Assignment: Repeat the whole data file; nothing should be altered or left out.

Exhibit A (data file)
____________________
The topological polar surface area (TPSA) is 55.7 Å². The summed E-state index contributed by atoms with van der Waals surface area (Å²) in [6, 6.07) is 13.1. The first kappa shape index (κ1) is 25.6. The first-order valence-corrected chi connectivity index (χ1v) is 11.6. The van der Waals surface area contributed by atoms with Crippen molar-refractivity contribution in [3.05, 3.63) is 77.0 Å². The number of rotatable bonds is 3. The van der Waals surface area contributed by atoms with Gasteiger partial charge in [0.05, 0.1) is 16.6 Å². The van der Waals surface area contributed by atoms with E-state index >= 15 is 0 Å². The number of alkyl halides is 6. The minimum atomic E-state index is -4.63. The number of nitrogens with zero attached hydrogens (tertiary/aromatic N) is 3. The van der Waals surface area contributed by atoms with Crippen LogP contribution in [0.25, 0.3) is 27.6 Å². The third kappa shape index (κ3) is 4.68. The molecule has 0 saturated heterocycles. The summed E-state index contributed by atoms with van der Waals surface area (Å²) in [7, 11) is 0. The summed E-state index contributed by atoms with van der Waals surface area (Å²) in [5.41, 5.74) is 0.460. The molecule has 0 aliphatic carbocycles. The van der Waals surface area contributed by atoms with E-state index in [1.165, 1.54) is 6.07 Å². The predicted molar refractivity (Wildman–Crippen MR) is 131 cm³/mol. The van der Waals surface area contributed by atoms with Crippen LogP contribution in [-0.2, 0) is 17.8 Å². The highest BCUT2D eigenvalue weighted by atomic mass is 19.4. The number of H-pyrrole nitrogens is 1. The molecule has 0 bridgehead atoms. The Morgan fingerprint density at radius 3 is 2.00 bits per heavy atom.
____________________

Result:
The topological polar surface area (TPSA) is 55.7 Å². The summed E-state index contributed by atoms with van der Waals surface area (Å²) in [6, 6.07) is 13.1. The first kappa shape index (κ1) is 25.6. The first-order valence-corrected chi connectivity index (χ1v) is 11.6. The van der Waals surface area contributed by atoms with Crippen molar-refractivity contribution in [3.05, 3.63) is 77.0 Å². The number of rotatable bonds is 3. The van der Waals surface area contributed by atoms with Gasteiger partial charge in [0.05, 0.1) is 16.6 Å². The van der Waals surface area contributed by atoms with E-state index >= 15 is 0 Å². The number of alkyl halides is 6. The minimum atomic E-state index is -4.63. The number of nitrogens with zero attached hydrogens (tertiary/aromatic N) is 3. The van der Waals surface area contributed by atoms with Crippen LogP contribution in [0.25, 0.3) is 27.6 Å². The third kappa shape index (κ3) is 4.68. The molecule has 0 saturated heterocycles. The summed E-state index contributed by atoms with van der Waals surface area (Å²) in [7, 11) is 0. The summed E-state index contributed by atoms with van der Waals surface area (Å²) in [5.41, 5.74) is 0.460. The molecule has 0 aliphatic carbocycles. The van der Waals surface area contributed by atoms with E-state index in [1.165, 1.54) is 6.07 Å². The predicted molar refractivity (Wildman–Crippen MR) is 131 cm³/mol. The van der Waals surface area contributed by atoms with Crippen LogP contribution in [-0.2, 0) is 17.8 Å². The highest BCUT2D eigenvalue weighted by atomic mass is 19.4. The number of H-pyrrole nitrogens is 1. The molecule has 0 bridgehead atoms. The Morgan fingerprint density at radius 3 is 2.00 bits per heavy atom.